It’s been exactly one month since I joined Michael Dirda for lunch to record an episode of Eating the Fantastic, and the way things are going in this age of social distancing, it will likely be many more months before I’ll be able to sit down at a restaurant with a guest to record another. The three episodes I’d planned to harvest for you during the final days of March all had to be cancelled. So what’s a podcast predicated on breaking bread to do when bread can no longer be broken?
What it means for this episode is that it’s time for the interviewer to become the interviewee, as you join me for lunch in my kitchen while I continue to shelter in place. Last episode, I asked listeners to send in questions for things which might not have been revealed about my life as a writer, editor, publisher, podcaster, and fan during the previous 118 episodes. I also reached out to my former guests to see if they’d like to turn the tables and ask questions instead of just answering them.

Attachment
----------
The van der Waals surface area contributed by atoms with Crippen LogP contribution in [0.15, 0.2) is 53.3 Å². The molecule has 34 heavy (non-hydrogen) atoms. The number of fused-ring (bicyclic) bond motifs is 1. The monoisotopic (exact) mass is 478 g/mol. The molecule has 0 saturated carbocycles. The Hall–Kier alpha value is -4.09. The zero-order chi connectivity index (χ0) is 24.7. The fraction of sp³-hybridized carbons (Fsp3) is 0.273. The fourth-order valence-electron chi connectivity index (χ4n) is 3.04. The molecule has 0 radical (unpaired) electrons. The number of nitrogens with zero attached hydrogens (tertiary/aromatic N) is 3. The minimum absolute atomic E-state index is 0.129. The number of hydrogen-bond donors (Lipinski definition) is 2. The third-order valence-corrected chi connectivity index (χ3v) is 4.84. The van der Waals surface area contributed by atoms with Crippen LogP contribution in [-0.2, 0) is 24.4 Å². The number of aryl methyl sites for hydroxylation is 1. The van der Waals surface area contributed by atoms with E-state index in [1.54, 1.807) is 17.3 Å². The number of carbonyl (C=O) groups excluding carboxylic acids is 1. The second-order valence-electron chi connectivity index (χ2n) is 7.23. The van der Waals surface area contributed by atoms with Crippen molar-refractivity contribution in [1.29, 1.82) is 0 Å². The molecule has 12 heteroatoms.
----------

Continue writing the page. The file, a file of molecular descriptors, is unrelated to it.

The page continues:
I ended up with 93 questions, which I knew was far more than I’d be able to answer in a single episode. But I printed them, folded them up, tossed them inside the head of a Roswell alien, and then pulled them out randomly one at a time and tried to answer as many as I could over the course of my meal.
ALCS – alongside the Royal Literary Fund, TS Eliot Foundation, English PEN, Amazon UK and, as of 7 April, Arts Council England – has contributed to the Society of Authors’ fund that will be paid out in grants to writers who have found themselves financially affected by the current COVID-19 outbreak.